By John Tillman

John’s gospel, throughout Advent has been revealing to us many gifts from Jesus. Gifts of hope, love, joy, and peace.

As Advent moves into the twelve days of Christmas, we participate in the revealing, the epiphany, the manifestation of Christ. Through the end of this year, we will read and pray through some of Christ’s most revealing teaching to his followers.

The synoptic gospels spend much time on what Jesus taught the crowds. John draws us close—making a seat for us at the last Seder. He places us in Christ’s inner circle for the longest passages in the gospels of Christ teaching and ministering to his closest followers.

We belong here. We, the disciples of the future were in Christ’s thoughts at this time. Christ was preparing his disciples for the immediate trouble of his betrayal, arrest, and death, but the peace he offered and the victory he declared is for us today, in our equally troubled times.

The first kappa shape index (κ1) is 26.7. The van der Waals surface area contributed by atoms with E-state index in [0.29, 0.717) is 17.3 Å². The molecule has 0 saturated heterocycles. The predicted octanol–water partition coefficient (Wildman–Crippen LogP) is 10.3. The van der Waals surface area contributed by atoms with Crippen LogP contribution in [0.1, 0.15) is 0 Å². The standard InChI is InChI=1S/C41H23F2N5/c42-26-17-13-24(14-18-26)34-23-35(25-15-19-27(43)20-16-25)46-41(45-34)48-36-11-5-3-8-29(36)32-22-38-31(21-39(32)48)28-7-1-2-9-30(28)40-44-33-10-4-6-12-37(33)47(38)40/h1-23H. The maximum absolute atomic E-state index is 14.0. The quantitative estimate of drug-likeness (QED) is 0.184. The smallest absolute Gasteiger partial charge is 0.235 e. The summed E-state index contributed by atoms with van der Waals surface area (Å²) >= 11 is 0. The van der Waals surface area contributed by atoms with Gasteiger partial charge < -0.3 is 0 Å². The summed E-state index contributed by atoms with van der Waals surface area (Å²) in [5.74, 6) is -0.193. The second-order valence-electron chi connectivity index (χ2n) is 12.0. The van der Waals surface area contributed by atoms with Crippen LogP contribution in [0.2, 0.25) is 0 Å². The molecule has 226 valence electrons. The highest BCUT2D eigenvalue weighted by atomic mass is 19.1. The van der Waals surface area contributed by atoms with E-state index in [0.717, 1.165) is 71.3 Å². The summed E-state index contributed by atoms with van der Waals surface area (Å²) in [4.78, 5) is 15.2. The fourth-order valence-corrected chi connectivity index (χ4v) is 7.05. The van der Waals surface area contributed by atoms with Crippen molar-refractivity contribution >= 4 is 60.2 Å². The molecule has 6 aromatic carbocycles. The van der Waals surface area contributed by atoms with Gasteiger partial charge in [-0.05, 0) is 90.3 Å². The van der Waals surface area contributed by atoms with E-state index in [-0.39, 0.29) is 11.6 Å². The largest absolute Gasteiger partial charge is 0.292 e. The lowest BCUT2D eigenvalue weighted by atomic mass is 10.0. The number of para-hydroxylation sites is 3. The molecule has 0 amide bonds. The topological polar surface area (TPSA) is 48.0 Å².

In a World of Trouble, Peace

Lord, our hearts and our times are troubled. Immediately after celebrating “Peace on Earth” we are still troubled by all that is happening around us.

The aftertaste of our culture’s saccharin, Christ-less Christmas, is unsatisfying and cannot soothe the schisms, the divisions, the brokenness of our relationships on every level.

Lord, we are scattered and broken.

“Strike the shepherd,
and the sheep will be scattered — Zechariah 13.7

A time is coming and in fact has come when you will be scattered. — John 16.32

Confess ways we have allowed this world and it’s systems to scatter us, moving us away from community and Christ.